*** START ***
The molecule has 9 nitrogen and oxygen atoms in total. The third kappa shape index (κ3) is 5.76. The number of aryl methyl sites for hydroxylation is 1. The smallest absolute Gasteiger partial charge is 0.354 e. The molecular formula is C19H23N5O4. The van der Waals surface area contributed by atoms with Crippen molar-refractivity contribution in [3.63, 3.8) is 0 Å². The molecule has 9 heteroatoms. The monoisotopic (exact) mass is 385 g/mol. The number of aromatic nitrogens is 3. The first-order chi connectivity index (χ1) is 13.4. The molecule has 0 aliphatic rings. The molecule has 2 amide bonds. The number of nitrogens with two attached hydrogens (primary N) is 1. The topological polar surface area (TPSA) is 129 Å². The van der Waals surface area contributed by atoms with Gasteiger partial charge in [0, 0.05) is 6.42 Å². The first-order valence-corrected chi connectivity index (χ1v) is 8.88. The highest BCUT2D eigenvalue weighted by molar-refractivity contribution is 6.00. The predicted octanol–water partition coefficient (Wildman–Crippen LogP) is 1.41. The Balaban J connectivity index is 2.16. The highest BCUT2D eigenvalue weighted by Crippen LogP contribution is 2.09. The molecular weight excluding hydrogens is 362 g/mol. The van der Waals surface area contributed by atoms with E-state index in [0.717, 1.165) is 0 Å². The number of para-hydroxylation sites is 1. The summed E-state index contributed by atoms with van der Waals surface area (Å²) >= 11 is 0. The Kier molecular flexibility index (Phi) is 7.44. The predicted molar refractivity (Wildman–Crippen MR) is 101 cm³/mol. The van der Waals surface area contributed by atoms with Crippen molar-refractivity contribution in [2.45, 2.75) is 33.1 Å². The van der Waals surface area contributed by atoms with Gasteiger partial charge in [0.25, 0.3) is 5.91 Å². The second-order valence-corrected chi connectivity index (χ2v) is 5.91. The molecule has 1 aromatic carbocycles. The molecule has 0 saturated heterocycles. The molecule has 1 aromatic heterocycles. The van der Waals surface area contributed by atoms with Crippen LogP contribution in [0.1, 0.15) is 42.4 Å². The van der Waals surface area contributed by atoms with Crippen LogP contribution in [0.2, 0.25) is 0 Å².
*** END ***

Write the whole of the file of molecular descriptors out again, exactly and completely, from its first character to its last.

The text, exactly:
The molecule has 9 nitrogen and oxygen atoms in total. The third kappa shape index (κ3) is 5.76. The number of aryl methyl sites for hydroxylation is 1. The smallest absolute Gasteiger partial charge is 0.354 e. The molecular formula is C19H23N5O4. The van der Waals surface area contributed by atoms with Crippen molar-refractivity contribution in [3.63, 3.8) is 0 Å². The molecule has 9 heteroatoms. The monoisotopic (exact) mass is 385 g/mol. The number of aromatic nitrogens is 3. The first-order chi connectivity index (χ1) is 13.4. The molecule has 0 aliphatic rings. The molecule has 2 amide bonds. The number of nitrogens with two attached hydrogens (primary N) is 1. The topological polar surface area (TPSA) is 129 Å². The van der Waals surface area contributed by atoms with Gasteiger partial charge in [0, 0.05) is 6.42 Å². The first-order valence-corrected chi connectivity index (χ1v) is 8.88. The highest BCUT2D eigenvalue weighted by molar-refractivity contribution is 6.00. The predicted octanol–water partition coefficient (Wildman–Crippen LogP) is 1.41. The Balaban J connectivity index is 2.16. The highest BCUT2D eigenvalue weighted by Crippen LogP contribution is 2.09. The molecular weight excluding hydrogens is 362 g/mol. The van der Waals surface area contributed by atoms with E-state index in [0.717, 1.165) is 0 Å². The number of para-hydroxylation sites is 1. The summed E-state index contributed by atoms with van der Waals surface area (Å²) >= 11 is 0. The Kier molecular flexibility index (Phi) is 7.44. The predicted molar refractivity (Wildman–Crippen MR) is 101 cm³/mol. The van der Waals surface area contributed by atoms with Crippen molar-refractivity contribution in [2.45, 2.75) is 33.1 Å². The van der Waals surface area contributed by atoms with Gasteiger partial charge in [0.25, 0.3) is 5.91 Å². The second-order valence-corrected chi connectivity index (χ2v) is 5.91. The molecule has 1 aromatic carbocycles. The molecule has 0 saturated heterocycles. The molecule has 1 aromatic heterocycles. The van der Waals surface area contributed by atoms with Crippen LogP contribution in [0.1, 0.15) is 42.4 Å². The van der Waals surface area contributed by atoms with Crippen LogP contribution in [0.2, 0.25) is 0 Å².